Trembling, Phoebe came to with a crowd of paramedics, firemen, and police around her bed, an IV in her arm, an empty syringe on her nightstand. “Wha’ss goin’ on?” “It’s going to be ok, Phoebe. I called them when you didn’t answer the door or your phone. We’re all here to help you.” Doyle stood by the jade tree in the window. The streetlight at his back cast his shadow over her and she thought his platinum hair glowed. “Is thisss a dream?”, Phoebe slurred. “Transporting to the state hospital, repeat, transporting female, age 20, name Phoebe Monteer, to state hospital for evaluation following her self-termination attempt.” In the ambulance when she explained she drank Belladonna tea to meet her friend in her dreams, and that she certainly did not need to be restrained, the paramedic looked at her with a smirk and said, “You’ll get a chance to explain all that, Honey. Don’t worry.” He turned toward the front. “She’s getting agitated. I’m going to give her clozapine. Always easier that way and we get home for dinner”.

Dinner anyone?

Rachael Ray asks the guests on her daytime TV show 3 random questions designed to let the viewer know the celebrity a bit (because they are always unflinchingly honest during a talk show interview).  She asked Sarah Michelle Geller, “If you could have dinner with anyone, alive or dead, who would it be?”  Ms. Geller responded “Jackie Kennedy Onassis” to which the crowd “ooohhed” and Rachael complimented “good choice”.

I have heard this question before and enjoy hearing the wide variety of answers and reasons why.  Some people feel the weight of it and take a long time to decide, while others quickly answer something like, “Brad Pitt, hands down”.  One of the most popular answers is Jesus; so many people are dying to meet Jesus.  I anticipate a moment beyond the greatest joy I can imagine when I meet my Lord, but I have a gut feeling that it is best to wait until my reservation is called.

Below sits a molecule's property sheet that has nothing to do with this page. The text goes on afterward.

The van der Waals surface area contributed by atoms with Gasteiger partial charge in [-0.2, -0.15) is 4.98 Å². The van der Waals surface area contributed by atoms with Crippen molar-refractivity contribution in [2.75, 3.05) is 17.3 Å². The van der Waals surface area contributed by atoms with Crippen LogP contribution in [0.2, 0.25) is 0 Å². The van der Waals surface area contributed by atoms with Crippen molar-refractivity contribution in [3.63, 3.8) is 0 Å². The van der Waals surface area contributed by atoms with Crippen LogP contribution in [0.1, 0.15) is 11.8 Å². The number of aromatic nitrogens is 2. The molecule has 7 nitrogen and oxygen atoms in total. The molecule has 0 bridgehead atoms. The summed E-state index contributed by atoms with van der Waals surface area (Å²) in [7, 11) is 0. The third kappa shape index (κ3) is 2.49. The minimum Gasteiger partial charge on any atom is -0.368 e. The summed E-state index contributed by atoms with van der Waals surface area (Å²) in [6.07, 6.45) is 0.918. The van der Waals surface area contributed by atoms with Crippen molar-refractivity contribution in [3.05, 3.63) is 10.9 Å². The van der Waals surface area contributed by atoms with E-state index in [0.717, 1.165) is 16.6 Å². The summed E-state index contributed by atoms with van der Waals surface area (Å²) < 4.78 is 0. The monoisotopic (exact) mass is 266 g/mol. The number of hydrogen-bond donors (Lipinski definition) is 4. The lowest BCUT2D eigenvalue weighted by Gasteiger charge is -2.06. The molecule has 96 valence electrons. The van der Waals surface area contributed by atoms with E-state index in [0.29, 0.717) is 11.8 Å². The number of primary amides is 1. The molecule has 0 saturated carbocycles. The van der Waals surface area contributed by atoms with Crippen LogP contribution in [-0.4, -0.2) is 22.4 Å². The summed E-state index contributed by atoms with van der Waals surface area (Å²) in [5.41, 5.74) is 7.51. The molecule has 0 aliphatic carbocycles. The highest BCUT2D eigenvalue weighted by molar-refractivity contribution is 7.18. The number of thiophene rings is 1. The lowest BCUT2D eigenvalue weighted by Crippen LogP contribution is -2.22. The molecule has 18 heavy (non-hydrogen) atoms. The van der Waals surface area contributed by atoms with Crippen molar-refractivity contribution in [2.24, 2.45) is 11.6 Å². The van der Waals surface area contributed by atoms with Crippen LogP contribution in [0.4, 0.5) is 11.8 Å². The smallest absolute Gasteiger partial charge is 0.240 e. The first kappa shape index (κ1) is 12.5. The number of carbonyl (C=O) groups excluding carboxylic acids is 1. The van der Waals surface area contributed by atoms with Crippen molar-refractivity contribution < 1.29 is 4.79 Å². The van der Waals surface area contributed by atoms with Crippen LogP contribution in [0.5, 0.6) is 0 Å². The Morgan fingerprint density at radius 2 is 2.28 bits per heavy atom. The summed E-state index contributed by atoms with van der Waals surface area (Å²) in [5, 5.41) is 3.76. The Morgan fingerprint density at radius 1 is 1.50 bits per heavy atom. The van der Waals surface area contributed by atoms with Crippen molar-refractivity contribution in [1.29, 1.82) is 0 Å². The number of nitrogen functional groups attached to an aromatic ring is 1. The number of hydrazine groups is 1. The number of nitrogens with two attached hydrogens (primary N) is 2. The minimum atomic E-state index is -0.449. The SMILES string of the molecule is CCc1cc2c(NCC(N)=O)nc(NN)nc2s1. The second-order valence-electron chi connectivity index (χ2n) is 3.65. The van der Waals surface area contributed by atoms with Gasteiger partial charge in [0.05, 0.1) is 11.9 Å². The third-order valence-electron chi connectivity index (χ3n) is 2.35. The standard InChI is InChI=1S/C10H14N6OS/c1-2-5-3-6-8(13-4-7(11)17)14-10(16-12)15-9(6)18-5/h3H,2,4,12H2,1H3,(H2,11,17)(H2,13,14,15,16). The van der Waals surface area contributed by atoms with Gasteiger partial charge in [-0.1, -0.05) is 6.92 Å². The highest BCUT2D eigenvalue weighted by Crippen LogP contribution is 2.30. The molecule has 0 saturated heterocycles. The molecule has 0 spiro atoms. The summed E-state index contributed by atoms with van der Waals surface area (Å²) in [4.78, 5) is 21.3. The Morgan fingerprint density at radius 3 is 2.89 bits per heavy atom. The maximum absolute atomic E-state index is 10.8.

As a toddler, I lived with my Mom’s Mom for a while until she died when I was five.  To
people who knew Evelyn she was a strong woman with firm opinions rooted in Christianity and traditional values.  Everyone agrees on that and her tendency to hand out harsh criticism.  I would not say I was spoiled, but I was certainly doted on by my Grandmother and she took wonderful care of me.  I recall much of my time with her and have no mean memories, except when she sent me to bed at 7pm., which seemed malicious at the time.  She went to bed an hour later and got up early to go to work as a housekeeper, so obviously my perspective has changed.  We were fortunate that my
Grandmother’s sister saved a paper she wrote for a 12th grade oration where she spoke about World Peace and won third place.  In this paper my Grandma’s idealism shines
forth as only a young woman’s can, calling for men to love their countrymen and
put an end to war forever.  She talks of Christianity and acknowledges that not all Christians are peacemakers, but all peacemakers are Christians.  I have always doubted the assessments of people who knew her because my experience was
with a loving Grandmother who may have sternly insisted I keep my head still
when she put in ponytails, but looked the other way when I snuck Hershey bars
from the kitchen cabinet.  Her oration paper made me realize that she was much more than the stern first-born child of Rose and Charles, more than the judge of my mother’s young pregnancy, and more than my Grandma.  I think she was likely a complicated woman who may have been bashed about by those strong ideals, but held on nonetheless to what she believed was right.  I would love to have dinner with her and get to know her better.  I think we might have a lot in common and I would like her.